Lessons from a brain break – Careful what you measure

Before you bring out the driver check that distance really matters.

I just took a brain break and had some lunch in front of my TV.  I was watching an old recording of the Haney Project from the Golf Channel.  I like to see world-class coaches in action regardless of their specialty.  At the bottom of the screen was a ticker of top performers on the PGA Tour this year.  The number of people I had never heard of alerted me to the fact that these guys were ranking in the top 10 in certain criteria in their chosen profession yet they were unknown to me, and believe me I watch a reasonable amount of golf.  So I scrolled back and took some notes.

There are seven categories that are measured and they all make some kind of sense that you would measure them:  Average score, driving distance, driving accuracy, total driving, greens in regulation, ball striking and scrambling.  This was preceded by the top 10 in earned money (from prizes not endorsements).

Here are some interesting facts that I noted:

▪  In the 80 available top ten positions, there were no fewer than 47 individuals. That is an average of 1.7 rankings per player.  The most categories that any golfer was in was four. i.e. No-one was great at everything and some were ranked highly in just one area.

▪  Of the top 10 highest earners there were three who had not made the top ten in any of the previous categories. Their average earnings were about 25% under the top performer (Bubba Watson) who had showed in 4 categories but were equal to another top performer (Tiger Woods) who had showed in 4 categories.

▪  Lee Westwood showed in the top ten on four of the categories but not in the top ten in earnings.

▪  There was no correlation between high earnings and high ranking in any of the seven other categories.  Even being in the top ten in lowest average score only gives a 50% chance of being in the top ten earners.

▪  Rory McIlroy was 2nd in earnings yet only showed up in the overall lowest score category.

▪  Only three players who showed up in any of the driving related categories (distance and accuracy) made it into the highest earners thus reinforcing the cliché “Drive for show, putt for dough!”

I can acknowledge that without any further research it is hard to draw any fixed conclusions from this quick survey other than to point out that measuring and managing some variables clearly has little direct impact on overall results.  The statisticians measure not what is important but what they can easily measure.  This leads amateurs like myself to do ridiculous things like count my GIR (Greens in Regulation) on social rounds.  Unthinking copycat that I am I fall into the same trap as the rest of us when we aren’t paying attention.  Copying what others do rather than thinking for ourselves about what is important.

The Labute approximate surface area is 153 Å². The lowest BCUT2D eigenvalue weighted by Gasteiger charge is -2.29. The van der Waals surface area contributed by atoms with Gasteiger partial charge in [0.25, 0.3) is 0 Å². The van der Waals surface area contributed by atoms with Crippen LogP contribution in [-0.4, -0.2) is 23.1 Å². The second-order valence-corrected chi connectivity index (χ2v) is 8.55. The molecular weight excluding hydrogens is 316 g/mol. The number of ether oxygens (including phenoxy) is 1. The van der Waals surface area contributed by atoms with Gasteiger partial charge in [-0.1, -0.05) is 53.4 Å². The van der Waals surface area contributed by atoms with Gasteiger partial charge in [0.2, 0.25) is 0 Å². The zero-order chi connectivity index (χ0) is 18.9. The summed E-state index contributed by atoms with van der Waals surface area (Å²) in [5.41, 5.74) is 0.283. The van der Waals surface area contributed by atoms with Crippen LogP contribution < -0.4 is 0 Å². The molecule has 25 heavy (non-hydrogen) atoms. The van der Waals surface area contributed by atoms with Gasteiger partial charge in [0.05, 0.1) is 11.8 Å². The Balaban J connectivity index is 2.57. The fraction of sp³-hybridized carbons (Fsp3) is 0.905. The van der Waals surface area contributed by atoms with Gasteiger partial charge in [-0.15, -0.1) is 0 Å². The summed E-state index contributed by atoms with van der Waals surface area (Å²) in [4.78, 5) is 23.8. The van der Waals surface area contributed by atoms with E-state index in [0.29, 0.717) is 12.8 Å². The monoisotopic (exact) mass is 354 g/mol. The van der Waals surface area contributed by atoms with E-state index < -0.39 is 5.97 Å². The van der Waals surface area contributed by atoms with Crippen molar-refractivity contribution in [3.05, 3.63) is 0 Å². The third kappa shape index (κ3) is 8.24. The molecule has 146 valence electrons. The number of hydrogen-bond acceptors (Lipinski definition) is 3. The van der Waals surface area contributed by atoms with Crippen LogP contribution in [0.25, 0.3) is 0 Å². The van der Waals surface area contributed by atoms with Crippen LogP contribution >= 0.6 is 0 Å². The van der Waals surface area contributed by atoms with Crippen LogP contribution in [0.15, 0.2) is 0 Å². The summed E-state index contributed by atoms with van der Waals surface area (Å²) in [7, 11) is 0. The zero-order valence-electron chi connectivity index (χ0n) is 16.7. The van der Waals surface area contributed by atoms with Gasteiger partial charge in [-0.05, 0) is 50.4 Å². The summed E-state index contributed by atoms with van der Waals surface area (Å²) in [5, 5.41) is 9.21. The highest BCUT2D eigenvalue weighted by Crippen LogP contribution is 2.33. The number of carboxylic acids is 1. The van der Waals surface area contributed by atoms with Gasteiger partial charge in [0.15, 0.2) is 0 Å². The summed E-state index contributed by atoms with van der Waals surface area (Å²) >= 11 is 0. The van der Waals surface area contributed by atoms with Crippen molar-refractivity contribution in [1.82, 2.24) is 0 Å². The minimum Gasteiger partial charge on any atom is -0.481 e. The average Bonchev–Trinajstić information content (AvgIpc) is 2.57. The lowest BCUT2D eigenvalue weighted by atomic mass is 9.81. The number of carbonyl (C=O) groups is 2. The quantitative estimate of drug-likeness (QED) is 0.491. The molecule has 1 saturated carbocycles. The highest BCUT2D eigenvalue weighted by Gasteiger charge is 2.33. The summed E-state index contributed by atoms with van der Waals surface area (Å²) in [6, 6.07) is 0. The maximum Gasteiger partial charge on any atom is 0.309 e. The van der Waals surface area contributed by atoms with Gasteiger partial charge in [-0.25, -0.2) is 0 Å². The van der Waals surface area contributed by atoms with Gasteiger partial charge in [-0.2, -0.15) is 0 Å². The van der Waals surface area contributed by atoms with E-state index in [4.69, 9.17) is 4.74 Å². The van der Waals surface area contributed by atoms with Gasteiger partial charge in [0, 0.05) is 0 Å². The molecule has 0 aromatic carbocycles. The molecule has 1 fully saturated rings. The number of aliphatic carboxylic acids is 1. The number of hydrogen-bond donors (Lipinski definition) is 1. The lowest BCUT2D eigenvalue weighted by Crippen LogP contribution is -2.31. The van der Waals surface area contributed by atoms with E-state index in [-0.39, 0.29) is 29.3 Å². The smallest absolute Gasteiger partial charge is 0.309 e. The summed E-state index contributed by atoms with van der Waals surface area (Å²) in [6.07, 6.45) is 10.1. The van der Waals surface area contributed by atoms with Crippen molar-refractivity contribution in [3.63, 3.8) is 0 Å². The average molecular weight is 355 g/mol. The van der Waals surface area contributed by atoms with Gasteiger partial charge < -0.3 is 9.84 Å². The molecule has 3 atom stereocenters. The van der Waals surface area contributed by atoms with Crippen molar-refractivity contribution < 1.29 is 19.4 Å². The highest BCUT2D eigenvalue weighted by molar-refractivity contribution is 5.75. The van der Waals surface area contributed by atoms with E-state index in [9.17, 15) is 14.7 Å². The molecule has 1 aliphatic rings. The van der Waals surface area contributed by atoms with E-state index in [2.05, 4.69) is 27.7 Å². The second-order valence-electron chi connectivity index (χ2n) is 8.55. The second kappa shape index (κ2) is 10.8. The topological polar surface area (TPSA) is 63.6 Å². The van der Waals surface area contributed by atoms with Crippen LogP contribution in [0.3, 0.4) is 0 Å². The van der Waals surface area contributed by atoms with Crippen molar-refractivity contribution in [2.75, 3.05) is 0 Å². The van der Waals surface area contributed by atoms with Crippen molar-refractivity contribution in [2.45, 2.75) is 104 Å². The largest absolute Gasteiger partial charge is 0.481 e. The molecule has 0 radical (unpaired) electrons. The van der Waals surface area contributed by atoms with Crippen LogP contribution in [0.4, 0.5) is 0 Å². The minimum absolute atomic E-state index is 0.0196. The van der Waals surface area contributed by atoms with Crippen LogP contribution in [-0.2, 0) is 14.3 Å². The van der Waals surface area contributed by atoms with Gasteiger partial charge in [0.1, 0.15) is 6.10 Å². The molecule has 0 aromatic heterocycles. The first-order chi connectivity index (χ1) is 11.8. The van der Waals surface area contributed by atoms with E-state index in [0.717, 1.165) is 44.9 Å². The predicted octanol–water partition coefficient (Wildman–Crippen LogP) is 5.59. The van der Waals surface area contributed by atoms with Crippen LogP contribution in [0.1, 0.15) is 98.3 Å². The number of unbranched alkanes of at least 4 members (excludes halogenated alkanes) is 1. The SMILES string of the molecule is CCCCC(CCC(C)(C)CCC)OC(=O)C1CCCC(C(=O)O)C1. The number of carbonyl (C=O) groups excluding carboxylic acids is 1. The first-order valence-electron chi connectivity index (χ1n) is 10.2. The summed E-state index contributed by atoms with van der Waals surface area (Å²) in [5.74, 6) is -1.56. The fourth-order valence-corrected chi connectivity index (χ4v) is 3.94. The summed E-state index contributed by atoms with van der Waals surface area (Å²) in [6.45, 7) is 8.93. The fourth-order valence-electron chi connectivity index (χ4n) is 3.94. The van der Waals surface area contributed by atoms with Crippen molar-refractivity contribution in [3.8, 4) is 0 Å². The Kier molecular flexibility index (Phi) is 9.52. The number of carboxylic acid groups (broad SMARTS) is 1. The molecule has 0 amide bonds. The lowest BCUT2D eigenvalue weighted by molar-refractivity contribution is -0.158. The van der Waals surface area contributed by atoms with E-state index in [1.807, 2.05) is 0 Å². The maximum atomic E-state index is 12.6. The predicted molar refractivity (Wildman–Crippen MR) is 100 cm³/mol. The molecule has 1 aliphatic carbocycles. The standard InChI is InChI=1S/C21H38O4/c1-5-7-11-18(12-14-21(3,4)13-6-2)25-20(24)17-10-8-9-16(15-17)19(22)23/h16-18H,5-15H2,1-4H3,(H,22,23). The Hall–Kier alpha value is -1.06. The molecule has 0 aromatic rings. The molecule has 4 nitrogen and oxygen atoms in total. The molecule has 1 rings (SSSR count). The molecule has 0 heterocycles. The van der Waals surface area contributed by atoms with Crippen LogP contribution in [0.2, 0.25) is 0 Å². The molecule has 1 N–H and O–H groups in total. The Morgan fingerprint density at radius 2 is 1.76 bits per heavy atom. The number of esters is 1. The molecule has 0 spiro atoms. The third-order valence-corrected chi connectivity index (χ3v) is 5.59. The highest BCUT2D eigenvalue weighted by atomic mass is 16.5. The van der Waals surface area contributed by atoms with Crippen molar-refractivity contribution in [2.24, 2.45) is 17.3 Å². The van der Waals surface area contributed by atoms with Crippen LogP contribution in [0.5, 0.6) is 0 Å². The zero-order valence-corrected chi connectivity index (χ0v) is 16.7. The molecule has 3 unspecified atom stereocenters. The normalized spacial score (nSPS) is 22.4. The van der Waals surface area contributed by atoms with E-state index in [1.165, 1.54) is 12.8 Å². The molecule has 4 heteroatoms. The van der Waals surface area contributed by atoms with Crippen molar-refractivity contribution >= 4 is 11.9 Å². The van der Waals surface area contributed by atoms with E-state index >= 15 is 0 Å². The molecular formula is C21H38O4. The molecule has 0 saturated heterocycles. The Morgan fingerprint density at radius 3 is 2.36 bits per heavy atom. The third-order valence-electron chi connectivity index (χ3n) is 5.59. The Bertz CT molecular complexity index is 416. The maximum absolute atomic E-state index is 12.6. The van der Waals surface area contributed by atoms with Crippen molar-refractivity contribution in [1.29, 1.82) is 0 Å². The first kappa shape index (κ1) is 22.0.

For me what is important in reducing my score would be something that only I can judge like the correctness of my shot selection (regardless of the outcome).  That has far more bearing on my score than my GIR which tempts me to hit longer shots into the green whereas a conservative approach would make an easier up-and-down or certain bogey.  Sorry if I am turning off my non-golfing readers here but the point is simple.  Instead of managing my game I use irrelevant, even harmful measures because THAT’S WHAT OTHER PEOPLE USE!  Let’s face it, any correlation between the game of professional golf and my game is purely coincidental.

But thankfully I am talking about my golf game.  My income and wealth do not depend on my success or otherwise at that.  So my question to you is what are you measuring in your business?  I hope that you measure a number of metrics but now ask yourself, does this metric directly impact my success?  How do I know that for sure?  If it doesn’t actually impact your success you have you fallen victim to the two common errors in metric setting; copying and/or measuring only what it is easy to measure?  Step back and decide FOR YOURSELF what you should be measuring to get a dashboard of success that means if you hit the top ten there you’ll be in the top ten in earnings too.

I hope that this brain break of mine has given you pause for thought and reflection about the measures at play within your business.  If you have any questions (for instance how can you tell if a measurement is critical or not?) then please call me on 604 339 5369 during Pacific Time office hours and I’ll be happy to have a chat with you about this fascinating subject.


About rupertwhiting
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